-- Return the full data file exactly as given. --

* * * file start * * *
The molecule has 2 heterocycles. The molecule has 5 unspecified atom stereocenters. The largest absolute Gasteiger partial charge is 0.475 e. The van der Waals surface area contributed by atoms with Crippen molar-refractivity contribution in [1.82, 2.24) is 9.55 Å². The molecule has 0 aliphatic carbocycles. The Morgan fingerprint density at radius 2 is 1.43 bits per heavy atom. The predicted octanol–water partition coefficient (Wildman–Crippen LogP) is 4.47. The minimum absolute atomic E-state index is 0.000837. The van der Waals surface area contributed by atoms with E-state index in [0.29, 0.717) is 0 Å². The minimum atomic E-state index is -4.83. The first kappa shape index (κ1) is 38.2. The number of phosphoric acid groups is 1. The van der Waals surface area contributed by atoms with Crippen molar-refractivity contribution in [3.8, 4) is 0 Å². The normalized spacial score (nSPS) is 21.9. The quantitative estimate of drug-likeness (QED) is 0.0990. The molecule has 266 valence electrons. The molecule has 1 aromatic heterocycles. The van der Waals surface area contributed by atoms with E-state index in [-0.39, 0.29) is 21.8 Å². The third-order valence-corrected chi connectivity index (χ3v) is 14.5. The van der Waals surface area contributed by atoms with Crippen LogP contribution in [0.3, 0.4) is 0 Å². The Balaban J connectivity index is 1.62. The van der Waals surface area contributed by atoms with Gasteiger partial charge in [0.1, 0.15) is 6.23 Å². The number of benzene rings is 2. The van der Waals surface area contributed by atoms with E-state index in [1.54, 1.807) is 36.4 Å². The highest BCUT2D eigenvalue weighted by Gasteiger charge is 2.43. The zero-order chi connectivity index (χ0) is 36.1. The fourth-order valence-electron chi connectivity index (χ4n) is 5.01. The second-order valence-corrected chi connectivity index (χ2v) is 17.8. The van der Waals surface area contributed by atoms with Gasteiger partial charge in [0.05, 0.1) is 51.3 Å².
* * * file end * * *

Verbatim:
The molecule has 2 heterocycles. The molecule has 5 unspecified atom stereocenters. The largest absolute Gasteiger partial charge is 0.475 e. The van der Waals surface area contributed by atoms with Crippen molar-refractivity contribution in [1.82, 2.24) is 9.55 Å². The molecule has 0 aliphatic carbocycles. The Morgan fingerprint density at radius 2 is 1.43 bits per heavy atom. The predicted octanol–water partition coefficient (Wildman–Crippen LogP) is 4.47. The minimum absolute atomic E-state index is 0.000837. The van der Waals surface area contributed by atoms with E-state index in [0.29, 0.717) is 0 Å². The minimum atomic E-state index is -4.83. The first kappa shape index (κ1) is 38.2. The number of phosphoric acid groups is 1. The van der Waals surface area contributed by atoms with Crippen molar-refractivity contribution in [3.8, 4) is 0 Å². The normalized spacial score (nSPS) is 21.9. The quantitative estimate of drug-likeness (QED) is 0.0990. The molecule has 266 valence electrons. The molecule has 1 aromatic heterocycles. The van der Waals surface area contributed by atoms with E-state index in [-0.39, 0.29) is 21.8 Å². The third-order valence-corrected chi connectivity index (χ3v) is 14.5. The van der Waals surface area contributed by atoms with Crippen LogP contribution in [0.3, 0.4) is 0 Å². The Balaban J connectivity index is 1.62. The van der Waals surface area contributed by atoms with Gasteiger partial charge in [0.1, 0.15) is 6.23 Å². The number of benzene rings is 2. The van der Waals surface area contributed by atoms with E-state index in [1.54, 1.807) is 36.4 Å². The highest BCUT2D eigenvalue weighted by Gasteiger charge is 2.43. The zero-order chi connectivity index (χ0) is 36.1. The fourth-order valence-electron chi connectivity index (χ4n) is 5.01. The second-order valence-corrected chi connectivity index (χ2v) is 17.8. The van der Waals surface area contributed by atoms with Gasteiger partial charge in [0.05, 0.1) is 51.3 Å².